PHONE: (313) 593-5518
DATE: March 14, 2006
Robert Smock, professor emeritus of sociology at UM-Dearborn, died Feb. 25. He was 80.
DEARBORN---Robert B. Smock, professor emeritus of sociology at the University
of Michigan-Dearborn, died Feb. 25 in Plymouth, Mich. He was 80 years
Smock taught and held senior administrative positions at UM-Dearborn
for 27 years and retired in 1990. He joined UM-Dearborn as assistant professor
of sociology and director of the campus's Center for Urban Studies in
He helped develop UM-Dearborn's sociology curriculum and taught a wide
variety of courses in human ecology and demography, American social classes,
principles of sociology, comparative religions, and personality and society.
He was promoted to associate professor in 1965 and to professor in 1968.
Smock's research focused on demography, human ecology and urban sociology,
and his publications included a monthly newsletter titled "Metro
Motown," as well as a textbook on human ecology.
"He was able to integrate his ongoing research interests in the
area of urban studies and created a dynamic classroom environment in which
students had opportunities to study the process of urbanization as that
process was actually occurring," the U-M Regents noted in their memorandum
naming Smock professor emeritus.
Smock was born in Des Moines, Iowa, in 1925, and earned his bachelor's
degree from Adrian College in 1946. He worked as a social worker, Methodist
minister, and research assistant before receiving his master's degree
in 1953 and his doctorate in sociology in 1962 from Wayne State University.
While in graduate school, he was associate director of the Detroit Area
Traffic Study, where he played a major role in planning highway development
in the Detroit area.
"He was charged with the task of overseeing the academic development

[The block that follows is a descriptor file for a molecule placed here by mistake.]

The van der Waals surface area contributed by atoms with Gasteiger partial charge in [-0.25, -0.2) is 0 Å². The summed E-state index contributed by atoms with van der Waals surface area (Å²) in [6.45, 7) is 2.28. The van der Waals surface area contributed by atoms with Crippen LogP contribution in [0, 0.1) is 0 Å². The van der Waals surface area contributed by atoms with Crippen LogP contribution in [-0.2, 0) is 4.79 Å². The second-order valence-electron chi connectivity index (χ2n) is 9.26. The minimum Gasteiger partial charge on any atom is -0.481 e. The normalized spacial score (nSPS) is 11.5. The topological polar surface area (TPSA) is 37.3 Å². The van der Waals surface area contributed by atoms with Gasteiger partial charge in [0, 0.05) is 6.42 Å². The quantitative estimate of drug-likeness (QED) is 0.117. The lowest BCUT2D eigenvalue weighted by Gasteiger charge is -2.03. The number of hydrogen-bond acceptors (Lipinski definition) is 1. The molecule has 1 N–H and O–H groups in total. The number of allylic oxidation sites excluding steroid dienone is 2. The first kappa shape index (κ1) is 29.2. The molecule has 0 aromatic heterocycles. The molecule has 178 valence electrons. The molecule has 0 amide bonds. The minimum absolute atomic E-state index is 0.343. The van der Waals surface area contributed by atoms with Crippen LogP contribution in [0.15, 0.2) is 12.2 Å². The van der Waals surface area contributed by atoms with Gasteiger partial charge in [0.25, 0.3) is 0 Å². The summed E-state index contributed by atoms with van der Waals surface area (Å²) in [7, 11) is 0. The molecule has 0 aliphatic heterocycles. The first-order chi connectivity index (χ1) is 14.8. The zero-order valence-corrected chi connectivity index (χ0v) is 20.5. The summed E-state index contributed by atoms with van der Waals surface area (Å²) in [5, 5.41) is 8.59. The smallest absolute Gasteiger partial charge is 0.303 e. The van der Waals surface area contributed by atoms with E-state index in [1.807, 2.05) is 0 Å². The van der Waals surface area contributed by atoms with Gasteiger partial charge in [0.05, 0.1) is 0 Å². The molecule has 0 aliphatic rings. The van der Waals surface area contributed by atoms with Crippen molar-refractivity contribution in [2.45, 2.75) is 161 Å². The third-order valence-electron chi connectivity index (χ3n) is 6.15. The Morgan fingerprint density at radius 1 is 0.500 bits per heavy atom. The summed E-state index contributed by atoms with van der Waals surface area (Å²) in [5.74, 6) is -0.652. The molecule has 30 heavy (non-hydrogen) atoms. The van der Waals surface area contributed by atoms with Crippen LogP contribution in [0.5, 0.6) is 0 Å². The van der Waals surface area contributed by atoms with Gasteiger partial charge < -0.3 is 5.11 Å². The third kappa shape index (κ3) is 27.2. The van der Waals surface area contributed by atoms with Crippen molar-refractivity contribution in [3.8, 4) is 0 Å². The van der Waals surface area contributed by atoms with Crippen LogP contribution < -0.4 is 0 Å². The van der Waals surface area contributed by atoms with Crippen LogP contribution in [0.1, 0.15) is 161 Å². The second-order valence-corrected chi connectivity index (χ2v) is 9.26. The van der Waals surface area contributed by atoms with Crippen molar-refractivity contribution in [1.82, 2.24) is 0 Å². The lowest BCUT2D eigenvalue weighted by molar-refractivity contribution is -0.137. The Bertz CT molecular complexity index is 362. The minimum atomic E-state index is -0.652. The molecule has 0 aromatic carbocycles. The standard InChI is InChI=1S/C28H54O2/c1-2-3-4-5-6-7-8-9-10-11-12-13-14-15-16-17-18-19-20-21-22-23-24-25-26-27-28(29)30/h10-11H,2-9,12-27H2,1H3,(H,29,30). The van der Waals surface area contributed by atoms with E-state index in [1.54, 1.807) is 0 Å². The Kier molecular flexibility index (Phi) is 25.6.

of the campus as it began this expansion," the Regents noted. "In
this and other administrative assignments, Professor Smock was always
willing to serve when needed, giving concrete evidence of his loyalty,
resourcefulness and commitment to the campus.
Smock also served as chair of the Department of Behavioral Sciences,
and at the time of his retirement was acting director of the Office of
Smock's body was donated to the U-M Medical School, his final wish, according
to his son. "He spent much of his life teaching everyone around him
and giving everyone the opportunity to learn," Adam said. "He
continued this mission right through the very end."
Smock is survived by his wife, Frances Wilson Villeneuve, whom he met
as an undergraduate at Adrian College and married 42 years later. Other
survivors include a brother, Dick; children David, Mardi Black, John and
Adam; stepdaughter Trisha Stock; nine grandchildren and three great-grandchildren.
He was preceded in death by daughter Sarbeth in 1997.
A memorial service will be held in Plymouth, Mich. in June. The family
is gathering thoughts, memories and stories at www.smockfiles.com/rbs.
Memorial contributions can be sent to the Public Research Interest Group
in Michigan at 103 E. Liberty, Suite 202, Ann Arbor MI 48104; or to the
Greater Michigan chapter of the Alzheimer's Association at 20300 Civic
Center, Suite 100, Southfield MI 48076.